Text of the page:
“Integrated deterrence is enabled by combat-credible forces, backstopped by a safe, secure, and effective nuclear deterrent.” — U.S. National Defense Strategy
“U.S. government efforts will engage and leverage partners among Haitian civil society and the Haitian National Police (HNP)… to strengthen citizen security and the rule of law… [with a] focus on key high-crime and high-violence neighborhoods,” [our emphasis] the Mar. 24 statement reads. Translation: Washington will deploy troops to fight and subdue armed neighborhood committees seeking radical social change, like the groups of the “Revolutionary Forces of the G9 Family and Allies” federation, while putting some Haitian civilians and cops in front for show.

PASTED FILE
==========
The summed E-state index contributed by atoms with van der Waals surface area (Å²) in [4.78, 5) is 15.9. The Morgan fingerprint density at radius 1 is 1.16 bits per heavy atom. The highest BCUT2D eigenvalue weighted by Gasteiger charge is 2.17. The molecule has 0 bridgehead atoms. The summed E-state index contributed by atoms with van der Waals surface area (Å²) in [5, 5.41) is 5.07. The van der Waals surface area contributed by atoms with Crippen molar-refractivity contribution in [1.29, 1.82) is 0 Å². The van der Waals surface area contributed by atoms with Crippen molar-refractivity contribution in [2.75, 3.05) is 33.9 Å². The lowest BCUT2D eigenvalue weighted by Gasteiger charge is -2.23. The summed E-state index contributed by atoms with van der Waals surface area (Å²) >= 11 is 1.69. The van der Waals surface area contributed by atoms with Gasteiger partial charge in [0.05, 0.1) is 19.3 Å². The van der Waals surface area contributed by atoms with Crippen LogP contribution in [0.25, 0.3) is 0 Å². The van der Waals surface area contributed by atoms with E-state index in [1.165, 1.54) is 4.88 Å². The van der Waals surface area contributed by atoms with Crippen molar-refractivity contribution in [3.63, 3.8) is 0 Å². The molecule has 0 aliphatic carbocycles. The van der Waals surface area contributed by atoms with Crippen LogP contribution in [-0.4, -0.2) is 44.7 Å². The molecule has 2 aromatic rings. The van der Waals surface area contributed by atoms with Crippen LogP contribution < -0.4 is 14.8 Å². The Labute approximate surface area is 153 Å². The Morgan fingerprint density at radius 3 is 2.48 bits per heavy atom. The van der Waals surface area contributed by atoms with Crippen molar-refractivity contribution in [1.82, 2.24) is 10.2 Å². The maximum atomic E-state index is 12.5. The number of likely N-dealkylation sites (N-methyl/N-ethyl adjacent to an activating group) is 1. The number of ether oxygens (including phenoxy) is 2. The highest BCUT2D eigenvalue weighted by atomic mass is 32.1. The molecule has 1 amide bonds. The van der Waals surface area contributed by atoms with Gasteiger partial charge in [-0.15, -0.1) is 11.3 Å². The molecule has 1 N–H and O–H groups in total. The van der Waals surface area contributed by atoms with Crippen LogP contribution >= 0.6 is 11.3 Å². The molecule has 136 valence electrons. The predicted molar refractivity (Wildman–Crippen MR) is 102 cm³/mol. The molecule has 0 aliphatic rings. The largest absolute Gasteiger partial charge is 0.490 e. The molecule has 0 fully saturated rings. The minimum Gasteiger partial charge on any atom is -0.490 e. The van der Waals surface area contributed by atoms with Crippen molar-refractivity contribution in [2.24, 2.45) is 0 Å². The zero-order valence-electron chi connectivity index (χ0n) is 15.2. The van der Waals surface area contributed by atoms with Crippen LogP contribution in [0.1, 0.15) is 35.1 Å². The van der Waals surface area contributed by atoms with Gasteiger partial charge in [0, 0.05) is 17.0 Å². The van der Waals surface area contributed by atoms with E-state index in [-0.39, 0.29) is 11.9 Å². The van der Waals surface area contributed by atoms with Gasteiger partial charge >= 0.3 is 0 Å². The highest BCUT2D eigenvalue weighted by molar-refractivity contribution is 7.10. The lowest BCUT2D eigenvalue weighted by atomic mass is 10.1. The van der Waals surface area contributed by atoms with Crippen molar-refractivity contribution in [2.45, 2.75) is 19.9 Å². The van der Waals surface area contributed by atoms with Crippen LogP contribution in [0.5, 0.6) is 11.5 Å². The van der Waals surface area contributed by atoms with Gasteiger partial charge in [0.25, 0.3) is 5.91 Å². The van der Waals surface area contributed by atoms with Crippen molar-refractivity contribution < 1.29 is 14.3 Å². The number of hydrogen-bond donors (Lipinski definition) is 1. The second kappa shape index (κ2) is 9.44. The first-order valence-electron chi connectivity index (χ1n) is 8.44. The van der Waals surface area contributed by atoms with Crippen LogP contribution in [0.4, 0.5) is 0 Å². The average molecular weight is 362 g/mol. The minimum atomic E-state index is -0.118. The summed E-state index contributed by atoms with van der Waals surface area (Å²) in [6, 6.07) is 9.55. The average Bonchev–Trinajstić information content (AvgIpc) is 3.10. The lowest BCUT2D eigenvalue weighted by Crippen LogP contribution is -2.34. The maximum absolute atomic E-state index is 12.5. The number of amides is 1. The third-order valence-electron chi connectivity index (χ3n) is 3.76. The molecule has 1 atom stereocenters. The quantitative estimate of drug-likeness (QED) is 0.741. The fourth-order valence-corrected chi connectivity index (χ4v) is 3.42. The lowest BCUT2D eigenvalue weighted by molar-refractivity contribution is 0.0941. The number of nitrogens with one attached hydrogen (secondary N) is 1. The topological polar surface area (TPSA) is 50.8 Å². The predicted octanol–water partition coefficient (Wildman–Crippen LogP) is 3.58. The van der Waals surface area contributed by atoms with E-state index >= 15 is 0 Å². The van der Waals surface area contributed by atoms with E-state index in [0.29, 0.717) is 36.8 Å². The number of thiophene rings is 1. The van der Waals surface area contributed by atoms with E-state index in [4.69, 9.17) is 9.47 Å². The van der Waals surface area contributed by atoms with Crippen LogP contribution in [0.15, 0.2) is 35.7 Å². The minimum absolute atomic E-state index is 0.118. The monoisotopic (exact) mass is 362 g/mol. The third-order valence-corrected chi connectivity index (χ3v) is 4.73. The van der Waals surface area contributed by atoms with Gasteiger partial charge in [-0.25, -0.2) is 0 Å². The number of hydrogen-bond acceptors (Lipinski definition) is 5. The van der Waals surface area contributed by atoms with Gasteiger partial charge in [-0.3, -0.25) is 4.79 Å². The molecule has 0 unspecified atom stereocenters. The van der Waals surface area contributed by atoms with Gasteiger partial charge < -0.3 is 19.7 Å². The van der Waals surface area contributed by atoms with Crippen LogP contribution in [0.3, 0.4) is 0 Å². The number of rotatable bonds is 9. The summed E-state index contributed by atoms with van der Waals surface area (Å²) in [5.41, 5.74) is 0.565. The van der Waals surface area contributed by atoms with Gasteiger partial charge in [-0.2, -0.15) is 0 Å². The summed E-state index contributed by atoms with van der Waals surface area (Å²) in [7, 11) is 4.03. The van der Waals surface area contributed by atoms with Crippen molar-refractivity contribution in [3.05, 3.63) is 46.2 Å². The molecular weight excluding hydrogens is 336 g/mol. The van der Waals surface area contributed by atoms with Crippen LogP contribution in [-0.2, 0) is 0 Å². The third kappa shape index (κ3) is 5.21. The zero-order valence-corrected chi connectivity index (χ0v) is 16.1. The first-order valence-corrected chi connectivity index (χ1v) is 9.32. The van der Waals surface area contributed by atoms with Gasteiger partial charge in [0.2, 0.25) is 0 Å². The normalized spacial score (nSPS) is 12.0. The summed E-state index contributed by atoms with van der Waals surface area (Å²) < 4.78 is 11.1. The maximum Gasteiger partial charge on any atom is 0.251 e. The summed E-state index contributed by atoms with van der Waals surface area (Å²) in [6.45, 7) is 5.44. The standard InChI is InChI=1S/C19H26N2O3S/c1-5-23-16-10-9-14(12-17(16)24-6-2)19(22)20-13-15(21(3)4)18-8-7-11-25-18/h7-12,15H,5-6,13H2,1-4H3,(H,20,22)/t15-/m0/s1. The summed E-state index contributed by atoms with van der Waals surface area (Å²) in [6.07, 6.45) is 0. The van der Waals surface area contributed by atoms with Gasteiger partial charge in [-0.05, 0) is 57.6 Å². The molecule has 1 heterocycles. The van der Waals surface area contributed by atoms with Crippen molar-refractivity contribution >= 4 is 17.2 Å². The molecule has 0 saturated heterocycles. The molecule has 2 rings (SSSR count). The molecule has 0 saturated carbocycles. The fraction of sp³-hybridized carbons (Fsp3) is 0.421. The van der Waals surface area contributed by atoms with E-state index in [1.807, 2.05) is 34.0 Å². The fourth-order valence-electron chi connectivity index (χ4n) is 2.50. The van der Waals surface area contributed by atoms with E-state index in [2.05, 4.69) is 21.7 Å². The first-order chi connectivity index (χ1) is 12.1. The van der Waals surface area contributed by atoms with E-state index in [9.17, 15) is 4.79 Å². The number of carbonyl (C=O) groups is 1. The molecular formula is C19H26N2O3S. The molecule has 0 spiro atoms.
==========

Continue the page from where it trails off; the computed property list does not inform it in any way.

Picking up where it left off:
As a part of this month’s roll-out, the Alliance for Peacebuilding, a Washington-based NGO which has been a leading GFA proponent, issued a paper entitled “How Congress Can Break Down Barriers to GFA Implementation.” The paper argues that “Congress must also address existing legal barriers to expedite implementation and take measures to provide integrated, non-earmarked, and adaptive funding streams, support to address personnel shortages, and an exemption of the ‘material support’ prohibition for peacebuilding organizations” operating in Haiti and other GFA target countries. In short, the NGO is proposing to give the GFA’s humanitarian/military apparatus a totally free hand and no oversight in its operations. As their paper puts it: “The broad legal restrictions that create criminal and civil liability for providing material support to foreign terrorist organizations (FTOs) limit the effectiveness of programs designed to prevent people from engaging in violent conflict and extremism.”